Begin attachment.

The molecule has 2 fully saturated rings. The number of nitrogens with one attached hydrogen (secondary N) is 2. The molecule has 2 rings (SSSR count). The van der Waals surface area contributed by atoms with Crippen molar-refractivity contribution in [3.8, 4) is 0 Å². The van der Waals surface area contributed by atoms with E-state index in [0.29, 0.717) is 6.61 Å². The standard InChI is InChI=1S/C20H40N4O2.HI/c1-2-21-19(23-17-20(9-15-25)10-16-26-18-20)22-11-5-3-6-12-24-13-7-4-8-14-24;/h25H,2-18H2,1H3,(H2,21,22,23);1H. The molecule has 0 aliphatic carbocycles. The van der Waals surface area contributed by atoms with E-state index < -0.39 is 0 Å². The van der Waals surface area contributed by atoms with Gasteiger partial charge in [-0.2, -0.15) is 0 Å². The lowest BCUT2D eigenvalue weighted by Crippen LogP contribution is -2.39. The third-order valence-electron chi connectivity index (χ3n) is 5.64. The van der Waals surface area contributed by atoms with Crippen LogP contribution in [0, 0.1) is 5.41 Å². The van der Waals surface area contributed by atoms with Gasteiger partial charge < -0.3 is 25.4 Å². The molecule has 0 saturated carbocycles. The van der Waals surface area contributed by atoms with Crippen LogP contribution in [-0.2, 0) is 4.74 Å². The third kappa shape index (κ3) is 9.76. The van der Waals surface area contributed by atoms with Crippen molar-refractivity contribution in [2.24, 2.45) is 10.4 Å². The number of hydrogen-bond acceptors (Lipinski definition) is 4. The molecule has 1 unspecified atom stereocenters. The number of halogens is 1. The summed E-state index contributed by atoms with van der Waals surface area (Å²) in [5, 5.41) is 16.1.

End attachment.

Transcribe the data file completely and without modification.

The molecule has 2 fully saturated rings. The number of nitrogens with one attached hydrogen (secondary N) is 2. The molecule has 2 rings (SSSR count). The van der Waals surface area contributed by atoms with Crippen molar-refractivity contribution in [3.8, 4) is 0 Å². The van der Waals surface area contributed by atoms with E-state index in [0.29, 0.717) is 6.61 Å². The standard InChI is InChI=1S/C20H40N4O2.HI/c1-2-21-19(23-17-20(9-15-25)10-16-26-18-20)22-11-5-3-6-12-24-13-7-4-8-14-24;/h25H,2-18H2,1H3,(H2,21,22,23);1H. The molecule has 0 aliphatic carbocycles. The van der Waals surface area contributed by atoms with E-state index < -0.39 is 0 Å². The van der Waals surface area contributed by atoms with Gasteiger partial charge in [-0.2, -0.15) is 0 Å². The lowest BCUT2D eigenvalue weighted by Crippen LogP contribution is -2.39. The third-order valence-electron chi connectivity index (χ3n) is 5.64. The van der Waals surface area contributed by atoms with Crippen LogP contribution in [0, 0.1) is 5.41 Å². The van der Waals surface area contributed by atoms with Gasteiger partial charge < -0.3 is 25.4 Å². The molecule has 0 saturated carbocycles. The van der Waals surface area contributed by atoms with Crippen LogP contribution in [-0.2, 0) is 4.74 Å². The third kappa shape index (κ3) is 9.76. The van der Waals surface area contributed by atoms with Crippen molar-refractivity contribution in [2.24, 2.45) is 10.4 Å². The number of hydrogen-bond acceptors (Lipinski definition) is 4. The molecule has 1 unspecified atom stereocenters. The number of halogens is 1. The summed E-state index contributed by atoms with van der Waals surface area (Å²) in [5, 5.41) is 16.1.